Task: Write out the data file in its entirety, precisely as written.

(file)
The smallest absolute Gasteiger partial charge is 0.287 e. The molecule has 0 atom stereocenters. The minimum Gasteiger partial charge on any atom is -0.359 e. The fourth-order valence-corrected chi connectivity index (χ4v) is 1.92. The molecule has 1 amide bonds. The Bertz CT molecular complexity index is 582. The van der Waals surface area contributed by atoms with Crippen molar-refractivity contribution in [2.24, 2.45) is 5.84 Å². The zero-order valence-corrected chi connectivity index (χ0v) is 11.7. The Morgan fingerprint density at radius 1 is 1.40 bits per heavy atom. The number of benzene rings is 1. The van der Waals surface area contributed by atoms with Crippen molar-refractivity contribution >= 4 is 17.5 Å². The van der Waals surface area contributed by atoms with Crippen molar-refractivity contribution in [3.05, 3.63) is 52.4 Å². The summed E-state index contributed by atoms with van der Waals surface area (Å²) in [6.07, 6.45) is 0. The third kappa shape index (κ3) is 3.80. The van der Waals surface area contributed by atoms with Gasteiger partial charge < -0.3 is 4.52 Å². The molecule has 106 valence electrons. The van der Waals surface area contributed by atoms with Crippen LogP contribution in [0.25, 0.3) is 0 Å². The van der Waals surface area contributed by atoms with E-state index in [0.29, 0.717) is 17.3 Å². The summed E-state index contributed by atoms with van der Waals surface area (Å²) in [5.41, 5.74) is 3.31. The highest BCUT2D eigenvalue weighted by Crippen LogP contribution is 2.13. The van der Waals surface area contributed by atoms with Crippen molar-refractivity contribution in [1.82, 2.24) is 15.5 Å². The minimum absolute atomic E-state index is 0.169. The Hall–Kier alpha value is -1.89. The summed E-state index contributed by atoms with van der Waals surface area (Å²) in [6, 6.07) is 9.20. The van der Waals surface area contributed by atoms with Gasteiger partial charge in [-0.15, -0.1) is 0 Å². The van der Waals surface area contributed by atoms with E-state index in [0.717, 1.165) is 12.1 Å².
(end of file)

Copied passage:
The smallest absolute Gasteiger partial charge is 0.287 e. The molecule has 0 atom stereocenters. The minimum Gasteiger partial charge on any atom is -0.359 e. The fourth-order valence-corrected chi connectivity index (χ4v) is 1.92. The molecule has 1 amide bonds. The Bertz CT molecular complexity index is 582. The van der Waals surface area contributed by atoms with Crippen molar-refractivity contribution in [2.24, 2.45) is 5.84 Å². The zero-order valence-corrected chi connectivity index (χ0v) is 11.7. The Morgan fingerprint density at radius 1 is 1.40 bits per heavy atom. The number of benzene rings is 1. The van der Waals surface area contributed by atoms with Crippen molar-refractivity contribution >= 4 is 17.5 Å². The van der Waals surface area contributed by atoms with Crippen molar-refractivity contribution in [3.05, 3.63) is 52.4 Å². The summed E-state index contributed by atoms with van der Waals surface area (Å²) in [6.07, 6.45) is 0. The third kappa shape index (κ3) is 3.80. The van der Waals surface area contributed by atoms with Gasteiger partial charge < -0.3 is 4.52 Å². The molecule has 106 valence electrons. The van der Waals surface area contributed by atoms with Crippen LogP contribution in [0.25, 0.3) is 0 Å². The van der Waals surface area contributed by atoms with E-state index in [0.29, 0.717) is 17.3 Å². The summed E-state index contributed by atoms with van der Waals surface area (Å²) in [5.41, 5.74) is 3.31. The highest BCUT2D eigenvalue weighted by Crippen LogP contribution is 2.13. The van der Waals surface area contributed by atoms with Crippen molar-refractivity contribution in [1.82, 2.24) is 15.5 Å². The minimum absolute atomic E-state index is 0.169. The Hall–Kier alpha value is -1.89. The summed E-state index contributed by atoms with van der Waals surface area (Å²) in [6, 6.07) is 9.20. The van der Waals surface area contributed by atoms with Gasteiger partial charge in [-0.15, -0.1) is 0 Å². The van der Waals surface area contributed by atoms with E-state index in [0.717, 1.165) is 12.1 Å².